Lawsuits could reshape the entire realty industry

Despite the proliferation of online aids for homebuyers, realtors still largely retain control of the market -- and their 6% average commission is usually split between the seller's realtor and the buyer's realtor.

A number of different lawsuits, however, taking aim at the system used to buy and sell homes could permanently upend the status quo that's existed between seller, buyers and realtors for a long time now.

Three lawsuits, filed in separate courts in Illinois, Missouri and Minnesota, are essentially accusing the National Association of Realtors and the nation's biggest brokerages of colluding to violate federal antitrust laws. They say that the system currently makes it extraordinarily difficult for homebuyers to get through the process without retaining the services of a buyer's agent -- which adds an unnecessary expense. By eliminating that alone, sellers could shave 3% of the commissions they have to pay to sell their houses.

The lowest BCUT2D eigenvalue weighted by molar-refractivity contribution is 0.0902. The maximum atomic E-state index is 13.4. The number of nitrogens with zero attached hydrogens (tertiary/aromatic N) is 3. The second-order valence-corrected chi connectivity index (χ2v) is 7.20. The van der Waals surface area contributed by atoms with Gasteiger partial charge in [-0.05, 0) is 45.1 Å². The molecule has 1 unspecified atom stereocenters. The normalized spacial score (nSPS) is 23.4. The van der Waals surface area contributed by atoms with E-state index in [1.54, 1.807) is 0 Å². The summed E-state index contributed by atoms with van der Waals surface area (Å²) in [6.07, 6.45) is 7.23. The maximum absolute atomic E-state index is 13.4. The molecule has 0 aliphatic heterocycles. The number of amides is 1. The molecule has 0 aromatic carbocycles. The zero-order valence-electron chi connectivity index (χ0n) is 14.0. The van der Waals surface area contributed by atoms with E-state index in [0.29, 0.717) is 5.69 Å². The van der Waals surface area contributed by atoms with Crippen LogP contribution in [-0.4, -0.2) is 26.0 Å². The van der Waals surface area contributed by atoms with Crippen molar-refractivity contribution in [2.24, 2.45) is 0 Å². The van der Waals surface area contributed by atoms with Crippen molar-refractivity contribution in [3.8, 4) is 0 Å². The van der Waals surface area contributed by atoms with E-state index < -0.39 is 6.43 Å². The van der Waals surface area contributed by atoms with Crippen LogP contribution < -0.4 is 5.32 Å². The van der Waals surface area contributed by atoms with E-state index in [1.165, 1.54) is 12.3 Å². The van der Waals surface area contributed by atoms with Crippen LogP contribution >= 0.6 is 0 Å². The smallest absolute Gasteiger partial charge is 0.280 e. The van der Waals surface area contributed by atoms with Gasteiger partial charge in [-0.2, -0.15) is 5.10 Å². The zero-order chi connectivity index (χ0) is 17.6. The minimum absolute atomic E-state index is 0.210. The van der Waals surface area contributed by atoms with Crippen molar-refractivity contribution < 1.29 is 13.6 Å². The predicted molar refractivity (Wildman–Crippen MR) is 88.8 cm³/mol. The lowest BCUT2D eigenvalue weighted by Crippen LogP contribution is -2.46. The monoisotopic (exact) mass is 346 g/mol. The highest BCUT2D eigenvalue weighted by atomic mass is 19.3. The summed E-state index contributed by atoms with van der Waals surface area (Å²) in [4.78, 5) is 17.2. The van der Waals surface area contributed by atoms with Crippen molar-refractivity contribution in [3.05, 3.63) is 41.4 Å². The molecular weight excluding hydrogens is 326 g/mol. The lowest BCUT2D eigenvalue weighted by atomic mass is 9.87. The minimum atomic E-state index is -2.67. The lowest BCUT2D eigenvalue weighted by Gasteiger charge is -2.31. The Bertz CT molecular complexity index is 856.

The National Association of Realtors controls the Multiple Listing Services (MLS) that realtors in the United States use to show the homes they're helping sell. In other countries, where the system is different, it's unusual to have a buyer's agent -- and commissions on properties are much lower (ranging between just 1% and 4%). Seller's agents can assist both parties in the transaction and buyers can more easily find what they want to see online.

There's a lot for realtors to lose if these lawsuits are successful. One consulting firm estimates that the suits -- at least one of which is seeking class=action status -- would drive many realtors out of the game. They predict that the number of active realtors in the United States would drop from 1.36 million to around 200,000.

It remains to be seen how this will play out, but there's every possibility that the real estate industry may be changing drastically -- and that could be good news for investors and homeowners alike.

If you're considering a real estate purchase, make certain that you take the contract to an attorney for a thorough review before you sign.